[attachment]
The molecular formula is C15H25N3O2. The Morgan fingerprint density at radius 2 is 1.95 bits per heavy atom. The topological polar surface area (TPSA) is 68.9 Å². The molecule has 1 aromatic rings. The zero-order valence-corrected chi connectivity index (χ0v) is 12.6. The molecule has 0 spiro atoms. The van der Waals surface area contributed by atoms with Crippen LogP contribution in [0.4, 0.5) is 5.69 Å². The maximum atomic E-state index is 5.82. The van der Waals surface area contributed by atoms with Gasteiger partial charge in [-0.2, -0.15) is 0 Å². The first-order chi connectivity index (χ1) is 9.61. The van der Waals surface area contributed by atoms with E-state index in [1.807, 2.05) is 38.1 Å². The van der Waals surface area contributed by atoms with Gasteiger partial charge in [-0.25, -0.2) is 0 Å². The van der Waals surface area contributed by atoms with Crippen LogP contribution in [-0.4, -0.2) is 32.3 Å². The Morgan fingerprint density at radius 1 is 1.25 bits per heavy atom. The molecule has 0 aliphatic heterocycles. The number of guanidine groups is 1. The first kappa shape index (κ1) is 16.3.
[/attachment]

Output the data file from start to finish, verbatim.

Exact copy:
The molecular formula is C15H25N3O2. The Morgan fingerprint density at radius 2 is 1.95 bits per heavy atom. The topological polar surface area (TPSA) is 68.9 Å². The molecule has 1 aromatic rings. The zero-order valence-corrected chi connectivity index (χ0v) is 12.6. The molecule has 0 spiro atoms. The van der Waals surface area contributed by atoms with Crippen LogP contribution in [0.4, 0.5) is 5.69 Å². The maximum atomic E-state index is 5.82. The van der Waals surface area contributed by atoms with Gasteiger partial charge in [-0.2, -0.15) is 0 Å². The first-order chi connectivity index (χ1) is 9.61. The van der Waals surface area contributed by atoms with E-state index in [1.807, 2.05) is 38.1 Å². The van der Waals surface area contributed by atoms with Gasteiger partial charge in [-0.25, -0.2) is 0 Å². The van der Waals surface area contributed by atoms with Crippen LogP contribution in [-0.4, -0.2) is 32.3 Å². The Morgan fingerprint density at radius 1 is 1.25 bits per heavy atom. The molecule has 0 aliphatic heterocycles. The number of guanidine groups is 1. The first kappa shape index (κ1) is 16.3.